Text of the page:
On-Target Data on Onboarding

Employers and HR leaders: How well does your on-boarding process prepare new employees to become productive fast?  How do you know?

I recently came across a new data set on on-boarding practices. In “Welcome Aboard,” Brian Taliesin of Intrepid Learning breaks down the results of their 2011 On-boarding Survey, which probed 50 organizations of various sizes and industries about their on-boarding processes and timelines.

While the sample set was informally drawn, the results are consistent with what I see in the San Francisco Bay Area. The report is info-graphically amusing, yet draws some not so humorous conclusions about where employers fall short.

According to the report, just 19% of companies surveyed start their on-boarding process “after acceptance but before start”, and another 8% start in recruitment. In my experience, the remaining 73% are missing the boat by starting on-boarding too late.

In 42 Rules for Your New Leadership Role, I encourage leaders to start their own on-boarding process before their first day on the job (see especially rules 2 and 5). Early on-boarding, thoughtfully done, accelerates time to productivity. And, as the best job-seekers gain more and more offers in this improving economy, you’re less likely to lose pre-start employees when you engage them before their start date.

The report reveals that only 24% of companies surveyed evaluate their on-boarding program by time to productivity, and only 13% measure on-boarding success with performance feedback (from 360 or a mentor) – these rates strike me as low, since these are metrics that get to the core of what you want from your programs: high performance as early as possible.

Despite likening the current state of on-boarding to the ill-fated S.S. Minnow of Gilligan’s Island, Intrepid Learning’s report offers hope by highlighting better on-boarding practices.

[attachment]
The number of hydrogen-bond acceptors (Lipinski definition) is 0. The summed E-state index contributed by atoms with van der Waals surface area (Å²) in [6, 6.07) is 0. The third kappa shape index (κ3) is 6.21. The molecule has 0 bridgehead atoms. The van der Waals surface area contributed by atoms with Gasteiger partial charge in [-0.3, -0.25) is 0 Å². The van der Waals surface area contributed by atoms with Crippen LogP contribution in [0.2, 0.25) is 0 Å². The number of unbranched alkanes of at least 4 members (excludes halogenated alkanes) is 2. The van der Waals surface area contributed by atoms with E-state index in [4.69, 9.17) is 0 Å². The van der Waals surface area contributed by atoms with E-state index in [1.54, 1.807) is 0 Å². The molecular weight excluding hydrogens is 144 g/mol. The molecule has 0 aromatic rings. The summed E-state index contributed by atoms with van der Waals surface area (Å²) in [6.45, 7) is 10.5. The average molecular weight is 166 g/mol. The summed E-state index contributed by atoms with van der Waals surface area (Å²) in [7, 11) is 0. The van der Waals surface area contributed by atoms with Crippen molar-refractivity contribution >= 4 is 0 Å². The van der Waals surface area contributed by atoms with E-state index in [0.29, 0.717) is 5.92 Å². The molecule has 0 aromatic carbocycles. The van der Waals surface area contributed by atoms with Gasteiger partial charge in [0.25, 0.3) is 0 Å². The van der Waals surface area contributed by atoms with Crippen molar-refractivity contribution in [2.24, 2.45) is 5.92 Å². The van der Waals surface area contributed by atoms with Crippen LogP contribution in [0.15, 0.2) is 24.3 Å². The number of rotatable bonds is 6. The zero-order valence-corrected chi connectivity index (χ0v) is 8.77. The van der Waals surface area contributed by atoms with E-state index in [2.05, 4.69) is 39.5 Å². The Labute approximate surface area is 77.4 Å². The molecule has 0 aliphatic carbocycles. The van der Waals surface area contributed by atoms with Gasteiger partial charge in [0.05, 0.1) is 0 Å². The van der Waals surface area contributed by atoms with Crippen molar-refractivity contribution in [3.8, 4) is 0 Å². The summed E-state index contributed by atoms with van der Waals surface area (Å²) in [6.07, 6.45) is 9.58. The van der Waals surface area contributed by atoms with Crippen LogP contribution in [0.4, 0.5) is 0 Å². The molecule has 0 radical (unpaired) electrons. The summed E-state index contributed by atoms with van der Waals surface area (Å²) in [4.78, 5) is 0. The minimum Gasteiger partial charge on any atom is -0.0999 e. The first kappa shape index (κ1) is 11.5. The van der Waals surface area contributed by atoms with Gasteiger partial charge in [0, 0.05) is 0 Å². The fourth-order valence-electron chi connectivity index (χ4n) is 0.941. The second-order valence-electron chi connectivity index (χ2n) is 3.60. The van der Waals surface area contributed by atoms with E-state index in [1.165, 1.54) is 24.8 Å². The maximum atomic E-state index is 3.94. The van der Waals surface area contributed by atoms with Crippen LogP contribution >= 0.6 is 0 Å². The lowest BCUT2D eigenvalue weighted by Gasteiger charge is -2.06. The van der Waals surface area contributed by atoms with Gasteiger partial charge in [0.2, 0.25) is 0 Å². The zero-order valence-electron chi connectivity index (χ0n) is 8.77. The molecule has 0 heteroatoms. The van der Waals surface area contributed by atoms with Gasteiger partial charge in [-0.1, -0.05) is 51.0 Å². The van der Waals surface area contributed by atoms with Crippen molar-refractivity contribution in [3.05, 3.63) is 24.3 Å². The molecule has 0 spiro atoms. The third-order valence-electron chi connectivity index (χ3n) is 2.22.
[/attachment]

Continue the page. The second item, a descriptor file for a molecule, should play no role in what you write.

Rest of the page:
The model they use is helpful in diagnosing where to invest:

Compliance, the least-related to productivity, yet, the most-widely covered, Clarification, Culture, Connection, and Continuity. I especially encourage you to start demystifying Culture, how we do things around here, and Connection, who you need to know to get stuff done, early in the process.

You can download the report by Brian Taliesin from his post Beat the New Hire Blues — click “Onboarding Research Results” for the pdf.

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About Pam Fox Rollin

Pam Fox Rollin coaches executives and high potentials especially in technology, health care, biotech, and professional services. Pam specializes in working with leaders stepping up from being rock stars in their functional areas to more strategic senior roles. She also guides the top teams of public, private, and fast-growth global companies to lead together more effectively.

What People Are Saying

  • I am glad you enjoyed our findings! Engaging new employees early, especially before the start date, makes good business sense. Not only is time to productivity improved, but also there seems to be a strong correlation between these first few days with the new organization and their decision to stay for a longer term.

    In the near future, we plan to recent survey results on how organizations are using informal learning to meet the need for compliance, clarification, culture and connection. Expect more amusing infographics.